Back from Durbs

There is nothing quite like really getting away and my holiday to Durban was just that.

However it did not start out perfectly – Jeremy’s luggage was left behind by the airline along with 85 others. It arrived later the next day and we set off up the Dolphin Coast for a few nights. Sure enough we saw dolphins. The sea was rough and the currents were strong (but this is to be expected up the North Coast). I had a lot of laughs as I was knocked and swept off my feet.

We also went up the ‘King Shaka Heritage trail. This was quite a disappointment, but none-the-less a nice drive. To see more pictures click here.

On our way back the sky suddenly turned dark and thunder storms rolled in over the sugar cane fields. The dramatic horizons reminded me of Turner paintings. It was a spectacular sight especially because we hardly get thunder storms in Cape Town.

After our two nights spend on the beach and in the sugar cane around Ballito we went back to Pinetown. On Monday we headed out to the Valley of a 1000 Hills along the Comrades Marathon road. I loved the landscapes of rolling hills but the idea that people run 89km/59miles up and down those hills every year is hard to believe.

The Dusi Canoe Marathon also runs through these mountains. Although this might be a beautiful race to do, the risk of the number of diseases and other things that you are more than likely to pick up has always put me off (and the fact that there is more running than paddling).

We also went to Howick Falls. The waterfall is grand but the locals who do their washing at the top remind you that you are in Africa (Click here to see more photographs) .

It was a lovely holiday and a fantastic break.

0 thoughts on “Back from Durbs

  1. Avatar
    Florcita says:

    beautiful pictures. I left a note on your flickr about how cool must be those mountains for hicking (done before readin here). Why do you say there are risks of diseases??? what type of diseases??
    Well, nonetheless, seems like you had fun. Great place.

  2. wendren says:

    Florcita – The area is very rural. The land (as far as I know) is owned by various tribes. Most of the families, due to aids, are headed by children. There is no form of transport so to get to a place where they could earn money, it is a very long walk. With this all in mind, there is no form of sanitation.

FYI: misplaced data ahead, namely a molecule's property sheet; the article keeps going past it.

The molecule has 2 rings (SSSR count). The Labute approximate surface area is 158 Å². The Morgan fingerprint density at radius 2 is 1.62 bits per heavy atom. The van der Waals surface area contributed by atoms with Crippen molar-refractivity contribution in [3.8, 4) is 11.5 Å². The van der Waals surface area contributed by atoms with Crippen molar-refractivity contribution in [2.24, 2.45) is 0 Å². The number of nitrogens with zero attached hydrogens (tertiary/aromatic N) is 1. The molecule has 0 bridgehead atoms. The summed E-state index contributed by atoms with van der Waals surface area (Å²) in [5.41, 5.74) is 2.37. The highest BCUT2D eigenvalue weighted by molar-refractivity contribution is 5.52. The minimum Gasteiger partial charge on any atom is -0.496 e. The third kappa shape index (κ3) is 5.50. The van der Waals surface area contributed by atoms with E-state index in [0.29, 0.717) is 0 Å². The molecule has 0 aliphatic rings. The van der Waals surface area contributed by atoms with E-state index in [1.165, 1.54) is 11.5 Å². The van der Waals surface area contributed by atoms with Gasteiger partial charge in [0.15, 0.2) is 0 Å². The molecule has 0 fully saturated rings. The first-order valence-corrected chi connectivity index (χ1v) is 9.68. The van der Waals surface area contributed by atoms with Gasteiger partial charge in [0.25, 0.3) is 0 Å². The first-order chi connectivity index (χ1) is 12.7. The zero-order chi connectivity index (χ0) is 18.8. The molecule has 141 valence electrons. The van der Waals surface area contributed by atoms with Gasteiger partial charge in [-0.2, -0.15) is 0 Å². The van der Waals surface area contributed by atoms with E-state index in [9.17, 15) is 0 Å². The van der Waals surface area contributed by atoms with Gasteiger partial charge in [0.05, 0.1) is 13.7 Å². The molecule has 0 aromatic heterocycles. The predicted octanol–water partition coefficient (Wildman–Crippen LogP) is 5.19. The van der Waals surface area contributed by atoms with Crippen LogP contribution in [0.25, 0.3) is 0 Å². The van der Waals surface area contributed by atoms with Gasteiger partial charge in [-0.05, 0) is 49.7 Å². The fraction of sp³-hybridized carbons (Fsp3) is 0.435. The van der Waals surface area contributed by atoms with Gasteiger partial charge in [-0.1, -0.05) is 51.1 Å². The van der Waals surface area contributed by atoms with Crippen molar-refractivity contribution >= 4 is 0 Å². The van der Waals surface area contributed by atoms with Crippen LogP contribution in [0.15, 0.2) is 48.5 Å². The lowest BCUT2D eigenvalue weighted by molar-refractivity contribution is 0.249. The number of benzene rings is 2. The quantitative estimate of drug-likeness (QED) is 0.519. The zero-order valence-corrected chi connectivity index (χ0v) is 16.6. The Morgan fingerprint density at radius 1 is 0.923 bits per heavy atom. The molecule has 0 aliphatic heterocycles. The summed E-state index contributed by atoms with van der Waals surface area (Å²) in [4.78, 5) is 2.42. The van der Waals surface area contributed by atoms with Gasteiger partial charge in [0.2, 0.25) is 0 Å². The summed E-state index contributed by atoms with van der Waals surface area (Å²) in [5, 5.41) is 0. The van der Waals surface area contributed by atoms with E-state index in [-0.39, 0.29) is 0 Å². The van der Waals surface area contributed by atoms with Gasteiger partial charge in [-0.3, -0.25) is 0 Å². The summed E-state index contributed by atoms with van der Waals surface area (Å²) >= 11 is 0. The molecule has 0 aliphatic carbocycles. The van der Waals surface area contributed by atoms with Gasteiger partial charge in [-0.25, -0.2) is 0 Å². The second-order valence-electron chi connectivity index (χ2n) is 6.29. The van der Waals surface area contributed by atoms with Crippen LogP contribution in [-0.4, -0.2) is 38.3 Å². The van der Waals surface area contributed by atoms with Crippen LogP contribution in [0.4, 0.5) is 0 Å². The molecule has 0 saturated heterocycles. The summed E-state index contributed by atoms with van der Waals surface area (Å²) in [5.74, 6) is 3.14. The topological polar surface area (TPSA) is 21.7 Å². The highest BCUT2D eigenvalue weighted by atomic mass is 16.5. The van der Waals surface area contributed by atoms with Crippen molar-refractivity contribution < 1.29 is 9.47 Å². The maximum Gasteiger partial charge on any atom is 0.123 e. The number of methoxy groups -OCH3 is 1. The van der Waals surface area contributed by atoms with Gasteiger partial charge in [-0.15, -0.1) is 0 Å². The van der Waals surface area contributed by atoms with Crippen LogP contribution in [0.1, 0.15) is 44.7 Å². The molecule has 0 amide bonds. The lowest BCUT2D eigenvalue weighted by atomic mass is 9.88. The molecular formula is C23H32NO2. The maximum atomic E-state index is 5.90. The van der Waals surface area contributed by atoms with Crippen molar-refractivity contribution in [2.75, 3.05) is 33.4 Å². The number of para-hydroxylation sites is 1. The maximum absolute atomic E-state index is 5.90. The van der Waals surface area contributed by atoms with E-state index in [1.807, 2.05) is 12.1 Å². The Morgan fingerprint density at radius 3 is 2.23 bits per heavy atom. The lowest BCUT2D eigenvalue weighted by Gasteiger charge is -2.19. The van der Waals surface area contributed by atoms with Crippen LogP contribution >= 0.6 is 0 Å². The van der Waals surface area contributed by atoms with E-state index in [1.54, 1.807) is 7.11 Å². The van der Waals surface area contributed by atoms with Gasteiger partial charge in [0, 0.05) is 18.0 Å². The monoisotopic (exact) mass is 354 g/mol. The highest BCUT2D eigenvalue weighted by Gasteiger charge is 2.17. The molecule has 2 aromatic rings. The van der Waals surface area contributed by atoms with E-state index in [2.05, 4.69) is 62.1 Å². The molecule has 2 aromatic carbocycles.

The waters are littered with rubbish and diseases such as cholera and tuberculouis are ripe in the area. Of all the people I know who have ever done the Duzi Canoe Marathon all of them have returned at least once with something. There is even a name for having a runny tummy: Duzi guts and about a third of the field do not finish the race becuase of this. Tick bite fever is also very common after this race.
    Crime is also very high. I have heard of many people who train for this race and have been mugged during the race for things like their watches. It is quite unbelievable although I am led to believe that it has gotten much better over the last few years (so sadly I do not think Hiking would be a very safe thing to do). It is one of South Africa’s biggest races with huge sponsorship so with all of these things, it is still a race many many people do. The rapids are big and the scenery beautiful – as you no doubt can imagine by looking at these pictures.

  3. Steffi says:

    Wow…really beautiful pictures of a great trip!Very interesting post and nice nature where you was.I will see your other pics at Flickr too!Thank you for sharing!

  4. South Africa Travel Online says:


    Great blog entry, I love the pictures – especially the one of the locals doing their laundry at the top of Howick Falls. I run South Africa Travel Online, and every week we choose a blog entry as our blog of the week, and this week I’m happy to say we chose this entry.

    We’ve linked to your site from our travel newsletter.

    Keep up the great writing.

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